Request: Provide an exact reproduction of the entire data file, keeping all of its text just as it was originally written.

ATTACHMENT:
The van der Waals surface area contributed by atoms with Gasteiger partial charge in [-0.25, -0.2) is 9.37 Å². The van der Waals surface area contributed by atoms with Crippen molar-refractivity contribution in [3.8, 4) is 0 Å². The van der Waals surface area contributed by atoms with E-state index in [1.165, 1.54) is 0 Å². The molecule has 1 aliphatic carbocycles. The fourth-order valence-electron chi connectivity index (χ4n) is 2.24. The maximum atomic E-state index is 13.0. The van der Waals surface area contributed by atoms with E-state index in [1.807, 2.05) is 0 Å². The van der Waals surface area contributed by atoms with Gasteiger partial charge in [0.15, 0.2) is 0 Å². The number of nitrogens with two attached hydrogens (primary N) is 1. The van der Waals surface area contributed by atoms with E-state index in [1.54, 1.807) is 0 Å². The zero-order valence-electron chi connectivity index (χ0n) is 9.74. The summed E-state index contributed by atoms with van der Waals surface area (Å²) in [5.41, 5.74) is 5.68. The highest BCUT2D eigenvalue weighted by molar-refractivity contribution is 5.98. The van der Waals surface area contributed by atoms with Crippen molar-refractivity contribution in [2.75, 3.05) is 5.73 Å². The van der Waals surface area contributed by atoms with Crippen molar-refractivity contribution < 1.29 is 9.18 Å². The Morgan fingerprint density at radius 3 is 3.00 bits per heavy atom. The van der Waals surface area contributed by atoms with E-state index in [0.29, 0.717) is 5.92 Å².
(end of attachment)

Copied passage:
The van der Waals surface area contributed by atoms with Gasteiger partial charge in [-0.25, -0.2) is 9.37 Å². The van der Waals surface area contributed by atoms with Crippen molar-refractivity contribution in [3.8, 4) is 0 Å². The van der Waals surface area contributed by atoms with E-state index in [1.165, 1.54) is 0 Å². The molecule has 1 aliphatic carbocycles. The fourth-order valence-electron chi connectivity index (χ4n) is 2.24. The maximum atomic E-state index is 13.0. The van der Waals surface area contributed by atoms with E-state index in [1.807, 2.05) is 0 Å². The van der Waals surface area contributed by atoms with Gasteiger partial charge in [0.15, 0.2) is 0 Å². The number of nitrogens with two attached hydrogens (primary N) is 1. The van der Waals surface area contributed by atoms with E-state index in [1.54, 1.807) is 0 Å². The zero-order valence-electron chi connectivity index (χ0n) is 9.74. The summed E-state index contributed by atoms with van der Waals surface area (Å²) in [5.41, 5.74) is 5.68. The highest BCUT2D eigenvalue weighted by molar-refractivity contribution is 5.98. The van der Waals surface area contributed by atoms with Crippen molar-refractivity contribution in [2.75, 3.05) is 5.73 Å². The van der Waals surface area contributed by atoms with Crippen molar-refractivity contribution < 1.29 is 9.18 Å². The Morgan fingerprint density at radius 3 is 3.00 bits per heavy atom. The van der Waals surface area contributed by atoms with E-state index in [0.29, 0.717) is 5.92 Å².